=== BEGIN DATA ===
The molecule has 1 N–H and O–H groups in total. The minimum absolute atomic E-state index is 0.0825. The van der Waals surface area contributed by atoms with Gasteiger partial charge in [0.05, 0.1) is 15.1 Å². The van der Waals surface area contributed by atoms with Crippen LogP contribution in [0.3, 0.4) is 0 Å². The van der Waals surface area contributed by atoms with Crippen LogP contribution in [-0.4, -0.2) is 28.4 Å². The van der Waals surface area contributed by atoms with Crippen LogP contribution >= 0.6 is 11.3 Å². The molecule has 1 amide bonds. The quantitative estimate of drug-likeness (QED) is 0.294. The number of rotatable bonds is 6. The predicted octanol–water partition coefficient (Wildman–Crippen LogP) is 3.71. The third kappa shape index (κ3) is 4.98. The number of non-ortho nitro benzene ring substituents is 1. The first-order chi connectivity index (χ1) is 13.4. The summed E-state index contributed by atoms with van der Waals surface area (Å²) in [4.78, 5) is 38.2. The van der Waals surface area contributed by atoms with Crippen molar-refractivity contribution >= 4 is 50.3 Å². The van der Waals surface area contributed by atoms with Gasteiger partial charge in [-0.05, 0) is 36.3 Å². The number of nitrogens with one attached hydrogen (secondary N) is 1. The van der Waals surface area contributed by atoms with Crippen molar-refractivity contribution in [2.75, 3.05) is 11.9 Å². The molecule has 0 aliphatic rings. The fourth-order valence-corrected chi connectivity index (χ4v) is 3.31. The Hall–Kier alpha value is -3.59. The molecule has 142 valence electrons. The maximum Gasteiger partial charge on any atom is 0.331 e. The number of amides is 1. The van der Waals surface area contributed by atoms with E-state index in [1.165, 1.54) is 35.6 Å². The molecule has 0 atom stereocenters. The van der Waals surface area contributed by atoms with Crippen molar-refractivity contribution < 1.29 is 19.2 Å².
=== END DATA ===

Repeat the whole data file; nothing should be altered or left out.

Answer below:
The molecule has 1 N–H and O–H groups in total. The minimum absolute atomic E-state index is 0.0825. The van der Waals surface area contributed by atoms with Gasteiger partial charge in [0.05, 0.1) is 15.1 Å². The van der Waals surface area contributed by atoms with Crippen LogP contribution in [0.3, 0.4) is 0 Å². The van der Waals surface area contributed by atoms with Crippen LogP contribution in [-0.4, -0.2) is 28.4 Å². The van der Waals surface area contributed by atoms with Crippen LogP contribution >= 0.6 is 11.3 Å². The molecule has 1 amide bonds. The quantitative estimate of drug-likeness (QED) is 0.294. The number of rotatable bonds is 6. The predicted octanol–water partition coefficient (Wildman–Crippen LogP) is 3.71. The third kappa shape index (κ3) is 4.98. The number of non-ortho nitro benzene ring substituents is 1. The first-order chi connectivity index (χ1) is 13.4. The summed E-state index contributed by atoms with van der Waals surface area (Å²) in [4.78, 5) is 38.2. The van der Waals surface area contributed by atoms with Crippen molar-refractivity contribution >= 4 is 50.3 Å². The van der Waals surface area contributed by atoms with Gasteiger partial charge in [-0.05, 0) is 36.3 Å². The number of nitrogens with one attached hydrogen (secondary N) is 1. The van der Waals surface area contributed by atoms with Crippen molar-refractivity contribution in [2.75, 3.05) is 11.9 Å². The molecule has 0 aliphatic rings. The fourth-order valence-corrected chi connectivity index (χ4v) is 3.31. The Hall–Kier alpha value is -3.59. The molecule has 142 valence electrons. The maximum Gasteiger partial charge on any atom is 0.331 e. The number of amides is 1. The van der Waals surface area contributed by atoms with E-state index in [1.165, 1.54) is 35.6 Å². The molecule has 0 atom stereocenters. The van der Waals surface area contributed by atoms with Crippen molar-refractivity contribution < 1.29 is 19.2 Å².